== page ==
David Cowan

Inducted June 2024

Nominated by Geoffrey Alpert, University of South Carolina; Lorraine Mazerolle, University of Queensland; Michael Newman, Queensland Police Service; and Justin Ready, Griffith University


David Cowan has served with the Victoria Police (Victoria, Australia) since 1990. He is currently Detective Superintendent of the Organized Crime Division, Crime Command, where he oversees the Major Drug Squad, Clandestine Laboratories Squad, Joint Organised Crime Taskforce with Australian Federal Police, and Victoria Fugitive Task Force. Cowan has led a range of organizational reforms in Victoria Police including conducting major reviews into counter terrorism, family violence and crime scene services. He has lead health safety and wellbeing for 2500 staff in Southern Metro Melbourne and has performed the role of Divisional Commander in a number of operational divisions. He is the President of the Australia and New Zealand Society of Evidence Based Policing (ANZSEBP), which comprises of senior police from every police agency in Australia (approximately 4000 members). Cowan holds a Masters of Criminology from the University of Cambridge, has completed the Senior Leaders in Government Program at Harvard, and is a Graduate of the Australian Institute of Company Directors. In 2020, he was selected to receive the prestigious Churchill Fellowship from the Churchill Memorial Trust. In 2024 he was one of ten Churchill fellows selected to attend Federal Parliament and to meet with Ministers to drive national reform to support evidence based policing.

Evidence-Based Research and Practice:

Cowan is recognized for contributing to the evidence base for policing and for his national efforts in Australia and New Zealand to incorporate evidence-based approaches nationwide. While at Cambridge, Cowan studied how repeat offending might be reduced through diversion in Victoria, which was published with Sherman, Strang, and Valdebenito Munoz. He received the 2023 Gold Award from the Australian Institute of Criminology for his focused deterrence randomized controlled trial in Melbourne, Victoria. Cowan has also led a controlled trial on police legitimacy during COVID and an intelligence-led hot spots randomized trial. He is currently running a behavioral science experiment providing improved information to accused persons to reduce arrest for failing to appear in court.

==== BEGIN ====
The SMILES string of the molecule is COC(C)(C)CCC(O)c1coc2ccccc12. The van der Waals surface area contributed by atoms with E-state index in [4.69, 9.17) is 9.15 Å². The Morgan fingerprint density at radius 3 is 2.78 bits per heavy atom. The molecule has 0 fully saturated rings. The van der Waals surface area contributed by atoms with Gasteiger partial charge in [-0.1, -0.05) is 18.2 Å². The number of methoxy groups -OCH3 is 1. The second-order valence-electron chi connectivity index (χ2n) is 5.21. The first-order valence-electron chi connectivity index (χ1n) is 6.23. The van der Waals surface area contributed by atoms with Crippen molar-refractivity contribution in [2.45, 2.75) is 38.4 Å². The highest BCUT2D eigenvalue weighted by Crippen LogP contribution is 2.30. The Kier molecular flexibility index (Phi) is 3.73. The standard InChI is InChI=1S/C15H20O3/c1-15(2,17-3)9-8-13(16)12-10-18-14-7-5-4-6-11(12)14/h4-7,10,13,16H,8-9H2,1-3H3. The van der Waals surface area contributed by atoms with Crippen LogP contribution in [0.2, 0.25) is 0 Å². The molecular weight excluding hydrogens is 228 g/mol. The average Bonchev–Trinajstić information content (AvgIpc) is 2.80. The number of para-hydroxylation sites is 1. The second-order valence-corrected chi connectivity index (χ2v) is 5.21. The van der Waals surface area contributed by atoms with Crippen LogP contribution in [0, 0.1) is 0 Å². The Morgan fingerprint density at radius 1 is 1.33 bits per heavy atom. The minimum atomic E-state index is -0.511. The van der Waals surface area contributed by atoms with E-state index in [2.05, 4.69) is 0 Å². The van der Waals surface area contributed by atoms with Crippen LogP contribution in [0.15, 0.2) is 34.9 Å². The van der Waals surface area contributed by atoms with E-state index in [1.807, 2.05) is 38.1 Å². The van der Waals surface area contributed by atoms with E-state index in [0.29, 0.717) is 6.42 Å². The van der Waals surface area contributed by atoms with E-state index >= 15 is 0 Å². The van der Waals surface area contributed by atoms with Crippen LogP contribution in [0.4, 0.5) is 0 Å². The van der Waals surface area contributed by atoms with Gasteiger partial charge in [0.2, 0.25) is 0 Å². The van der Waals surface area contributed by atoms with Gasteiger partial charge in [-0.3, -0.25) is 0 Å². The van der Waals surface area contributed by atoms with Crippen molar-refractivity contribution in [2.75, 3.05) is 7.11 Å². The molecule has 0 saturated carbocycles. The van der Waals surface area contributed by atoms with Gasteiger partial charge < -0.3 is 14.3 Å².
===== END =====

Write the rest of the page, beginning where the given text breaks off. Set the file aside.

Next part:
Beyond his research, nominators Mazerolle, Alpert, Newman, and Ready state that “he has been a driving force for evidence-based policing and the use of science in policing in his role as President of the ANZSEBP and across Australasia and internationally.” His efforts have led to international collaborations between the United Kingdom and Australia and New Zealand Societies of Evidence-Based Policing. Most notably, he led the implementation of the Global Evidence-Based Policing Conference involving over 6,500 police and academics with over 60 presentations and 30 jurisdictions participating. His efforts in the ANZSEBP have also advanced the publication of Police Science Journal, which provides a forum for police officers to publish evaluations of police-led research. He is deeply engaged with running evidence-based policing master classes to advance training on evidence-based policing in Victoria.

In 2020, Cowan was named a Churchill Fellow by the Winston Churchill Trust. In this position, he visited multiple individuals and organizations worldwide to investigate the development of evidence-based policing from a range of perspectives. This study focused on identifying insights that could be drawn from global leaders in developing the capacity for evidence-based policing in police agencies, understanding collaboration between police, academia, and policy makers, and investigating the role of the various societies of evidence-based policing worldwide. In his final report he offers ten bold recommendations on building the capacity for evidence-based policing and concludes: “Implementing EBP within an agency is not a academic exercise. Far from it. It is a broad and inclusive approach to develop greater insights from data, understand what works and what is promising, with a clear and constant focus on supporting police and improving community safety. It is a wholistic approach, underpinned by leadership and collaboration, whilst being cognisant of the authorising environment, community expectations and the foundational aspiration to improve the professionalism of policing.” As part of a delegation to Federal Parliament in 2024, he published an article in Policy Futures – A Reform Agenda, titled ‘Shifting the focus to evidence of what works in community safety’ which incorporated a proposal for a national plan for evidence-based policing.

Statement from Inductee:


Contributions to Grants, Publications, and Projects: